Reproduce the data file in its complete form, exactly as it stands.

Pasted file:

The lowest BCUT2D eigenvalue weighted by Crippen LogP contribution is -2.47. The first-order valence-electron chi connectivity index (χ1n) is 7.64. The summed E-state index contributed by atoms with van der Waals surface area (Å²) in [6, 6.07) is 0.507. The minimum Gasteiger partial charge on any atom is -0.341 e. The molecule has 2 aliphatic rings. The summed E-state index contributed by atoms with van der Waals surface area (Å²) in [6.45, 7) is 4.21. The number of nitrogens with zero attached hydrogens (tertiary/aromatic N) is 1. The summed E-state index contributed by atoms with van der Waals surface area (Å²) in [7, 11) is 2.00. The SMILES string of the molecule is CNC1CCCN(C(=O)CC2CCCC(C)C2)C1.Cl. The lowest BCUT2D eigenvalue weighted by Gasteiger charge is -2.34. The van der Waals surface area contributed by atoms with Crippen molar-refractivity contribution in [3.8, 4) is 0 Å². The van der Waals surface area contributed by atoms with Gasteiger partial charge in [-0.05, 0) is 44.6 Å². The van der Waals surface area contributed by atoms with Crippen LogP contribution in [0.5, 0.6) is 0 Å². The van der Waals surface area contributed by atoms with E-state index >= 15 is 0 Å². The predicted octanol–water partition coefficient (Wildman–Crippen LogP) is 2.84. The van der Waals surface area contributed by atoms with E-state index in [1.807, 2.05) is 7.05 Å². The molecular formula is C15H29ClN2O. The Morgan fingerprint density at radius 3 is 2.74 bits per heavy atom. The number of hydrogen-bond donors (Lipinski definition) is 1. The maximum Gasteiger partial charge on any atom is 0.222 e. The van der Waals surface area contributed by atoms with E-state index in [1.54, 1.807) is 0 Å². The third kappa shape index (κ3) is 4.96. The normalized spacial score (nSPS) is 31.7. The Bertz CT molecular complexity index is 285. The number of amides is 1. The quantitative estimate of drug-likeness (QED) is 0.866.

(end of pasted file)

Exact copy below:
The lowest BCUT2D eigenvalue weighted by Crippen LogP contribution is -2.47. The first-order valence-electron chi connectivity index (χ1n) is 7.64. The summed E-state index contributed by atoms with van der Waals surface area (Å²) in [6, 6.07) is 0.507. The minimum Gasteiger partial charge on any atom is -0.341 e. The molecule has 2 aliphatic rings. The summed E-state index contributed by atoms with van der Waals surface area (Å²) in [6.45, 7) is 4.21. The number of nitrogens with zero attached hydrogens (tertiary/aromatic N) is 1. The summed E-state index contributed by atoms with van der Waals surface area (Å²) in [7, 11) is 2.00. The SMILES string of the molecule is CNC1CCCN(C(=O)CC2CCCC(C)C2)C1.Cl. The lowest BCUT2D eigenvalue weighted by Gasteiger charge is -2.34. The van der Waals surface area contributed by atoms with Crippen molar-refractivity contribution in [3.8, 4) is 0 Å². The van der Waals surface area contributed by atoms with Gasteiger partial charge in [-0.05, 0) is 44.6 Å². The van der Waals surface area contributed by atoms with Crippen LogP contribution in [0.5, 0.6) is 0 Å². The van der Waals surface area contributed by atoms with E-state index >= 15 is 0 Å². The predicted octanol–water partition coefficient (Wildman–Crippen LogP) is 2.84. The van der Waals surface area contributed by atoms with E-state index in [1.807, 2.05) is 7.05 Å². The molecular formula is C15H29ClN2O. The Morgan fingerprint density at radius 3 is 2.74 bits per heavy atom. The number of hydrogen-bond donors (Lipinski definition) is 1. The maximum Gasteiger partial charge on any atom is 0.222 e. The van der Waals surface area contributed by atoms with E-state index in [1.54, 1.807) is 0 Å². The third kappa shape index (κ3) is 4.96. The normalized spacial score (nSPS) is 31.7. The Bertz CT molecular complexity index is 285. The number of amides is 1. The quantitative estimate of drug-likeness (QED) is 0.866.